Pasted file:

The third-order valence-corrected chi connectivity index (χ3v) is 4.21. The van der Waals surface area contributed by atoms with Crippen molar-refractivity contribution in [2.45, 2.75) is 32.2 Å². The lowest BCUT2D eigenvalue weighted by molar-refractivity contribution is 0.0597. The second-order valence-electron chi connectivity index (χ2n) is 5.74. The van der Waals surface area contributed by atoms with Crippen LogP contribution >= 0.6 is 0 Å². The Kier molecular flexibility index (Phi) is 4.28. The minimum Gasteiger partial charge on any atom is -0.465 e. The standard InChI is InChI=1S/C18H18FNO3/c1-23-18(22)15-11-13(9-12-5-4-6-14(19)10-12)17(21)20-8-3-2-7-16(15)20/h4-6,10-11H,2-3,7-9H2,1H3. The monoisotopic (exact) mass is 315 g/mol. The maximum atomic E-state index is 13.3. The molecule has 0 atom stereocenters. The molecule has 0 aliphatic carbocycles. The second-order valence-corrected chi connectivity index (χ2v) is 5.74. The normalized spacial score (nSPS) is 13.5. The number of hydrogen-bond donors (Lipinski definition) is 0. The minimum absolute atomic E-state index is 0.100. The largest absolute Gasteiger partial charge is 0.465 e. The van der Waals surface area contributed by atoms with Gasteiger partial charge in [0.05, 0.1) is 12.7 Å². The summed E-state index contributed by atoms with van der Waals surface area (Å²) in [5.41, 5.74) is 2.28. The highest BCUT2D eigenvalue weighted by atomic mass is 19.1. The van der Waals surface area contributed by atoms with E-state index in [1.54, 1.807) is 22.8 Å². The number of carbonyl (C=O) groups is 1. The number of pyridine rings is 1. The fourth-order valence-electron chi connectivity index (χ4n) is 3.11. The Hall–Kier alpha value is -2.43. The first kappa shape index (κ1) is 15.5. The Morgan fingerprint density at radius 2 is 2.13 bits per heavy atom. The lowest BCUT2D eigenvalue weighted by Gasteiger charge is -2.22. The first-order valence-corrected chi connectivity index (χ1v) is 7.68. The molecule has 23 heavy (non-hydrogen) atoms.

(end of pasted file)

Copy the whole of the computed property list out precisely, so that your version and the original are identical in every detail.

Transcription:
The third-order valence-corrected chi connectivity index (χ3v) is 4.21. The van der Waals surface area contributed by atoms with Crippen molar-refractivity contribution in [2.45, 2.75) is 32.2 Å². The lowest BCUT2D eigenvalue weighted by molar-refractivity contribution is 0.0597. The second-order valence-electron chi connectivity index (χ2n) is 5.74. The van der Waals surface area contributed by atoms with Crippen LogP contribution >= 0.6 is 0 Å². The Kier molecular flexibility index (Phi) is 4.28. The minimum Gasteiger partial charge on any atom is -0.465 e. The standard InChI is InChI=1S/C18H18FNO3/c1-23-18(22)15-11-13(9-12-5-4-6-14(19)10-12)17(21)20-8-3-2-7-16(15)20/h4-6,10-11H,2-3,7-9H2,1H3. The monoisotopic (exact) mass is 315 g/mol. The maximum atomic E-state index is 13.3. The molecule has 0 atom stereocenters. The molecule has 0 aliphatic carbocycles. The second-order valence-corrected chi connectivity index (χ2v) is 5.74. The normalized spacial score (nSPS) is 13.5. The number of hydrogen-bond donors (Lipinski definition) is 0. The minimum absolute atomic E-state index is 0.100. The largest absolute Gasteiger partial charge is 0.465 e. The van der Waals surface area contributed by atoms with Gasteiger partial charge in [0.05, 0.1) is 12.7 Å². The summed E-state index contributed by atoms with van der Waals surface area (Å²) in [5.41, 5.74) is 2.28. The highest BCUT2D eigenvalue weighted by atomic mass is 19.1. The van der Waals surface area contributed by atoms with E-state index in [1.54, 1.807) is 22.8 Å². The number of carbonyl (C=O) groups is 1. The number of pyridine rings is 1. The fourth-order valence-electron chi connectivity index (χ4n) is 3.11. The Hall–Kier alpha value is -2.43. The first kappa shape index (κ1) is 15.5. The Morgan fingerprint density at radius 2 is 2.13 bits per heavy atom. The lowest BCUT2D eigenvalue weighted by Gasteiger charge is -2.22. The first-order valence-corrected chi connectivity index (χ1v) is 7.68. The molecule has 23 heavy (non-hydrogen) atoms.